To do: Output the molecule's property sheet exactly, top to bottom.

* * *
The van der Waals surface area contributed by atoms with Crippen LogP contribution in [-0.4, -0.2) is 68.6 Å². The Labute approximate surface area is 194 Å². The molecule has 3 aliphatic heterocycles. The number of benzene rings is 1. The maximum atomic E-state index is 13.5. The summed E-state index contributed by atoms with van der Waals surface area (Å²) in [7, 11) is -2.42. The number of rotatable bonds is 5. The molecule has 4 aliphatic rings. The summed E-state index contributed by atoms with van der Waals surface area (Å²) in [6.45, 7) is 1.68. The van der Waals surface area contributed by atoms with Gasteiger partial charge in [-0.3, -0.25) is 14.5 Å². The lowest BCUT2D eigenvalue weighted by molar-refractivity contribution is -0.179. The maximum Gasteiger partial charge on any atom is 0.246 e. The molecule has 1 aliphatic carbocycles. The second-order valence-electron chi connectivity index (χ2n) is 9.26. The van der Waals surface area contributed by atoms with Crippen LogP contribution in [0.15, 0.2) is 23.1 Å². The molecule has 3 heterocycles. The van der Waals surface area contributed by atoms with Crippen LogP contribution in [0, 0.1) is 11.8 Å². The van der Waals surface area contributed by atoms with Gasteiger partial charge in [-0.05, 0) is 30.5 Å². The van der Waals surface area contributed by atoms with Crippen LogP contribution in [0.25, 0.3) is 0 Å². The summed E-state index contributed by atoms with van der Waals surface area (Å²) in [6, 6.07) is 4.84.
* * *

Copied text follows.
The van der Waals surface area contributed by atoms with Crippen LogP contribution in [-0.4, -0.2) is 68.6 Å². The Labute approximate surface area is 194 Å². The molecule has 3 aliphatic heterocycles. The number of benzene rings is 1. The maximum atomic E-state index is 13.5. The summed E-state index contributed by atoms with van der Waals surface area (Å²) in [7, 11) is -2.42. The number of rotatable bonds is 5. The molecule has 4 aliphatic rings. The summed E-state index contributed by atoms with van der Waals surface area (Å²) in [6.45, 7) is 1.68. The van der Waals surface area contributed by atoms with Gasteiger partial charge in [-0.3, -0.25) is 14.5 Å². The lowest BCUT2D eigenvalue weighted by molar-refractivity contribution is -0.179. The maximum Gasteiger partial charge on any atom is 0.246 e. The molecule has 1 aliphatic carbocycles. The second-order valence-electron chi connectivity index (χ2n) is 9.26. The van der Waals surface area contributed by atoms with Crippen LogP contribution in [0.15, 0.2) is 23.1 Å². The molecule has 3 heterocycles. The van der Waals surface area contributed by atoms with Crippen LogP contribution in [0, 0.1) is 11.8 Å². The van der Waals surface area contributed by atoms with Gasteiger partial charge in [-0.05, 0) is 30.5 Å². The van der Waals surface area contributed by atoms with Crippen LogP contribution in [0.25, 0.3) is 0 Å². The summed E-state index contributed by atoms with van der Waals surface area (Å²) in [6, 6.07) is 4.84.